[991 F.Supp.2d 897]

major competitors operate similarly. At the evidentiary hearing, T–Mobile played a Verizon commercial using colors identified with particular wireless telecommunications providers to symbolize and differentiate the major competing brands. (Plaintiff's Hearing Ex. 1). Exhibits to DeLuca's declaration show an Alltell Wireless commercial in which T–Mobile is...

To continue reading

Request your trial
32 cases
  • Weems Indus., Inc. v. Teknor Apex Co.
    • United States
    • U.S. District Court — Northern District of Iowa
    • May 18, 2021
    ...trademark rights in a color when plaintiff did not use the color with sufficient consistency). But see T-Mobile US, Inc. v. AIO Wireless LLC , 991 F. Supp. 2d 888, 910 (S.D. Tex. 2014) (finding that "modest variations in shades of magenta due to different advertising or promotional material......
  • ADT, LLC v. Capital Connect, Inc., CIVIL ACTION NO. 3:15–CV–2252–G
    • United States
    • U.S. District Court — Northern District of Texas
    • October 28, 2015
    ...Company, LLC, No. 3:15–CV–0588–L, 2015 WL 3948757, at *6 (N.D.Tex. June 26, 2015) (Lindsay, J.); T–Mobile US, Inc. v. AIO Wireless LLC, 991 F.Supp.2d 888, 927–29 (S.D.Tex.2014). A recent Fifth Circuit case affirmed a Western District of Texas decision that had abandoned the presumption. Eas......
  • Amid, Inc. v. Med. Alert Found. United States, Inc., CIVIL ACTION NO. H–16–1137
    • United States
    • U.S. District Court — Southern District of Texas
    • March 16, 2017
    ...have been used for a long period. This factor weighs against finding secondary meaning. Compare T–Mobile US, Inc. v. AIO Wireless LLC , 991 F.Supp.2d 888, 905–906 (S.D. Tex. 2014) (the plaintiff established secondary meaning in part because it had used a distinctive magenta color in all its......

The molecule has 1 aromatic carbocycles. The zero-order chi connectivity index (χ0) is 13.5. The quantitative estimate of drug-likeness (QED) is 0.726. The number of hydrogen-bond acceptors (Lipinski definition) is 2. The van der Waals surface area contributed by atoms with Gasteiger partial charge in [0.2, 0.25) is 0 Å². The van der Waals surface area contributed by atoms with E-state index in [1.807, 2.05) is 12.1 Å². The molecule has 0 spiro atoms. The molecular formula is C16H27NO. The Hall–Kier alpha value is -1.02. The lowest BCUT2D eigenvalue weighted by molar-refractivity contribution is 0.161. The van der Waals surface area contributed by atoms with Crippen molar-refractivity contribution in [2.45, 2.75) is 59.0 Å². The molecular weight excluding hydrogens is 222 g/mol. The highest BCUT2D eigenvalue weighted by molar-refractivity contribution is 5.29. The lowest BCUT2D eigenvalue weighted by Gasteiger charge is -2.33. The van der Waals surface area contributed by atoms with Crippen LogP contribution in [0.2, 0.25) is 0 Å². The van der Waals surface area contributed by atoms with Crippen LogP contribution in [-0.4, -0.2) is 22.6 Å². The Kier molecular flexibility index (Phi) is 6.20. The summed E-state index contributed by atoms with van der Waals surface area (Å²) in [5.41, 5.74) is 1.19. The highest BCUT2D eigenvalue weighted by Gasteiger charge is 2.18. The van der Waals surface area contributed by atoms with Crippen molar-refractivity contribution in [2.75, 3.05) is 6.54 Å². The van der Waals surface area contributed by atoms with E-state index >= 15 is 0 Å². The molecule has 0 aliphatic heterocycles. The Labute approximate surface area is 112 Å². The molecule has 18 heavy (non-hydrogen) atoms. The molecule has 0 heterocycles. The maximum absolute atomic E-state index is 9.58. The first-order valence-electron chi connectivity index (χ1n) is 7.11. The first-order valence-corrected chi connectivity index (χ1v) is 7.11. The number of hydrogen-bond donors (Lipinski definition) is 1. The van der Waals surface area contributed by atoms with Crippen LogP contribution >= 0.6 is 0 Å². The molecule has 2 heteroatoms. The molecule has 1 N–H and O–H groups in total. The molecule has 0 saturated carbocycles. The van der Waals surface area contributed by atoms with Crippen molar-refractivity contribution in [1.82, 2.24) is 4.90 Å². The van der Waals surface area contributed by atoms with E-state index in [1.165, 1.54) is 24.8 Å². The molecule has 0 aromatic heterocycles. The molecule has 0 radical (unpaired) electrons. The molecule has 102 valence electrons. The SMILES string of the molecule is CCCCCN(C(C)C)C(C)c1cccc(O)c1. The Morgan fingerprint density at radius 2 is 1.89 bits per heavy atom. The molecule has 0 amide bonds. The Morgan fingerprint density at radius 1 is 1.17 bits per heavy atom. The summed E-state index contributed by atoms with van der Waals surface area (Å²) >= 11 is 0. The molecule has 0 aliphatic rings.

• Gibson Brands, Inc. v. Armadillo Distribution Enters.
    • United States
    • U.S. District Court — Eastern District of Texas
    • April 6, 2023
    ...of confusion. This digit “considers the degree of overlap in the marketing approaches of the plaintiff and the defendant.” T-Mobile US, 991 F.Supp.2d at 920. Both parties share similar advertising approaches and their products in similar ways. Accordingly, the digit weighs towards a likelih......
  • Request a trial to view additional results
1 books & journal articles
  • Consumer Protection
    • United States
    • ABA Antitrust Library Telecom Antitrust Handbook. Third Edition
    • December 9, 2019
    ...successful private lawsuits is the presence of contractual provisions mandating 36. See, e.g. , T-Mobile US, Inc. v. Aio Wireless LLC, 991 F. Supp. 2d 888 (S.D. Tex. 2014) (granting preliminary injunction enjoining Aio Wireless’s use of color similar to T-Mobile’s trademarked magenta). 37. ......

VLEX uses login cookies to provide you with a better browsing experience. If you click on 'Accept' or continue browsing this site we consider that you accept our cookie policy. ACCEPT